Other Dapps - These include Dapps that do not involve money, these include applications such as medical or decentralized voting systems.

Let’s look at just a few examples of recent decentralized apps.


Popcorn Time uses the BitTorrent protocol to stream videos between users in real time, kind of like a Netflix for torrents. It is the worst nightmare of the Motion Picture Association of America (MPAA). No regulator can shut it down, and now everyone has access to free movies. Popcorn Time proved to be a useful dapp acting as a decentralized version of Netflix. The creators claim that it has been downloaded in every single country, even the two without the Internet. Popcorn Time uses no internal currency and doesn’t need a decentralized consensus, so it had no use for a blockchain. It simply streams movies and that proved to provide a lot of value.


Augur combines decentralized networking and financial prediction markets to create powerful forecasting. It’s built upon the Ethereum blockchain. In its current guise, Augur allows you to make predictions about real-world events not limited to financial markets. The platform turns your prediction into “shares” that other users can buy or sell.


OpenBazaar aims to be a decentralized version of eBay. No middleman can tell sellers what they can and can’t sell or decide on the fees for using the service. It’s built on the BitTorrent protocol, but the problem is that the sellers must host their own stores. They need to have their own server and leave it on in order for users to be able to see their items. Ideally, sellers could just upload their store data to the network, perhaps paying a small fee. This requires a decentralized system of incentivized storage miners. OpenBazaar uses BitTorrent’s protocol for data transfer and Bitcoin as currency for transactions between sellers.


Any user can share their computing power and earn Golem Network Tokens. The first Golem use case is for GCI rendering, enabling artists to process massive computationally intensive Blender and LuxRender scenes (both 3D creation suites). In the future, Golem will lend your idle computing power to machine learning projects, business analytics, and much more.


FireChat emerged with a famous use case - China’s infamous “Great Firewall” is notorious for blocking IP addresses for content that it deems pro-democracy or just not in its interest. The protesters feared the government would try to shut down access to various social networks to stop collaboration as is possible to do with the HTTP protocol. Instead, they used FireChat, an app that used a new feature in iOS 7 called multipeer connectivity makes it possible for phones to connect to each other directly without a third party. Because it had no central point of failure, the government would be forced to manually shut down every node, and thus the protestors were able to communicate with one another robustly.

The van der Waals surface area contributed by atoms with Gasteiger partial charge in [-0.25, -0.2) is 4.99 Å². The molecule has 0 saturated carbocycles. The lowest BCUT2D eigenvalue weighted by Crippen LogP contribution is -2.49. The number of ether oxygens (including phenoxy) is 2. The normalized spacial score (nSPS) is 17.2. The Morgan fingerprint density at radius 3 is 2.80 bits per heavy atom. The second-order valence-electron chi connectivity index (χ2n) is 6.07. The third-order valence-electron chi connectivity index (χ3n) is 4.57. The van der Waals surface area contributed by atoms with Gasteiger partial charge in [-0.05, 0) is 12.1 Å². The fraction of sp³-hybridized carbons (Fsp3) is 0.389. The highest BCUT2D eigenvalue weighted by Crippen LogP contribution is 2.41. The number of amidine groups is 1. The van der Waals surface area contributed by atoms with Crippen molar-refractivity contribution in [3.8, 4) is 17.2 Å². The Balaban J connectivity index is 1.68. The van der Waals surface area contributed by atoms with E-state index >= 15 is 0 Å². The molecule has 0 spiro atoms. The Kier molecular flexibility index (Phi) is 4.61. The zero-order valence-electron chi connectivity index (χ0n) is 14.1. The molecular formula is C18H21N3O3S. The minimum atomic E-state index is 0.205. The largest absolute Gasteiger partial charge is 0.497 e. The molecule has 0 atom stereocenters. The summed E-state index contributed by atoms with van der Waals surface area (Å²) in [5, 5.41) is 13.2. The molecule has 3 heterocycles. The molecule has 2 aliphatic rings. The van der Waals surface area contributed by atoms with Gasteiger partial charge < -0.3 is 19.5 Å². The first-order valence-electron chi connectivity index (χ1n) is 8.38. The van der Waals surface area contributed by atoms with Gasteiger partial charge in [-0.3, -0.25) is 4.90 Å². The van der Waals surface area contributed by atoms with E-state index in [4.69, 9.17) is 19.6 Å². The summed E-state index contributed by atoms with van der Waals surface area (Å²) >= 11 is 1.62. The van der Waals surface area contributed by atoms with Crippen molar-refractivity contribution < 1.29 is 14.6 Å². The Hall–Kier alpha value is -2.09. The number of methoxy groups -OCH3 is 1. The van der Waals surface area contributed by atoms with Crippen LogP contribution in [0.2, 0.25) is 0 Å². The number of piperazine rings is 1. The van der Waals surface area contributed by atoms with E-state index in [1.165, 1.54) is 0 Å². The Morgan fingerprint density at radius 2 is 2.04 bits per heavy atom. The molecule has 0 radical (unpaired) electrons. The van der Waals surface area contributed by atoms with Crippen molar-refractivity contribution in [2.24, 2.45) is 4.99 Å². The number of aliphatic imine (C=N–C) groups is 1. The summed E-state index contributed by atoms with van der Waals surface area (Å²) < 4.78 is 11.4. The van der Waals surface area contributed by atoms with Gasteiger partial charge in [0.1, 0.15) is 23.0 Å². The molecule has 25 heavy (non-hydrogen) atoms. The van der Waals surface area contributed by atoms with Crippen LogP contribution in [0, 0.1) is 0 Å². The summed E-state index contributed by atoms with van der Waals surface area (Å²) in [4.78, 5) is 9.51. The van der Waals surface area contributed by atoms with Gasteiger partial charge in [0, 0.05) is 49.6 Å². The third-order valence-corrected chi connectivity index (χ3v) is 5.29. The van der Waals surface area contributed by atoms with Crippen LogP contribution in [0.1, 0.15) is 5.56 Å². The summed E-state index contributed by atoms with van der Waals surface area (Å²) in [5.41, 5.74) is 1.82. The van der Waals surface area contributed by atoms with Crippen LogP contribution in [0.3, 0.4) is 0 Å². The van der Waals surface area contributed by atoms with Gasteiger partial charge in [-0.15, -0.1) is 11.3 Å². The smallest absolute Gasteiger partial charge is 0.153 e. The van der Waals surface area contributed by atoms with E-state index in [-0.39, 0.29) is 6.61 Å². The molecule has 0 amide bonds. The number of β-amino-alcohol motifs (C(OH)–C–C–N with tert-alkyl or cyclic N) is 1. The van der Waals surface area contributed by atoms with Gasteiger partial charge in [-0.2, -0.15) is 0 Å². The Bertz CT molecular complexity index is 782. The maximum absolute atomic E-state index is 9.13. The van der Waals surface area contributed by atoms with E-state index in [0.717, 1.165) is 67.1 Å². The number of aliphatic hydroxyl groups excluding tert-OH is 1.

Aragon is an extremely ambitious decentralized management platform, also built on the Ethereum blockchain. It wants to break down the traditional barriers that restrict the creation and maintenance of organizational structures. In other words, Aragon wants to make it easier to create private Decentralized Autonomous Organizations (DAOs), along with everything you need to succeed. The Aragon Network Token, ANT, allows users to directly participate in the operation and decision making the process for their network.


Lighthouse is a Bitcoin wallet embedded with a series of smart contracts. Lighthouse is a great example of using the existing Bitcoin infrastructure to build your dapp. It is just a UI with some Bitcoin smart contracts built in as a wallet. It works and it builds off Bitcoin’s existing user base. It has decentralized consensus, it’s open source, it has no central point of failure, but it doesn’t issue its own currency; rather, it uses Bitcoins. It’s a useful dapp but it’s not profitable for the creator.

SAFE Network

The SAFE Network uses a decentralized approach to protecting consumer data and private communication. SAFE, which stands for Secure Access For Everyone, uses peer-to-peer technology to share that computing power between connected users. This creates a secure private network, rather than relying on centralized servers. The SAFE Network ultimately wants to protect users from heavy-handed governments, censorship, data collection, criminals, and more. If you contribute your storage space and network capacity, you’ll earn MaidSafe, the SAFE Network token. In turn, you can trade this for Bitcoin.


Gems is a social messaging app that is trying to create a more fair business model than WhatsApp. Gems is issuing its own currency and letting advertisers pay users directly with it for their data rather than acting as the middleman who profits. Users can also earn gems by referring others to the network. Gems are a meta-coin built on Bitcoin that developers also receive for developing and maintaining the software. As the Gems user base grows, so does the value of the currency. Users are incentivized to grow the network and earn money just like the developers. You can think of Gems as shares in the dapp. Gems hasn’t open sourced its code, so users can’t verify if they truly have no central point of failure. It’s a profitable app.


Sia is a promising decentralized storage platform that leverages “underutilized hard drive capacity around the world,” creating a first-of-its-kind blockchain-based data storage marketplace. The platform turns those empty hard drives into cheap cloud storage that almost anyone can use. Prices are cheap, especially when compared to other major cloud storage providers.


Dapps are an exciting part of the larger cryptocurrency picture and may shape the future of the Internet itself. While most Dapps are still at the testing or research stage, they all have big ideas for disrupting the current system.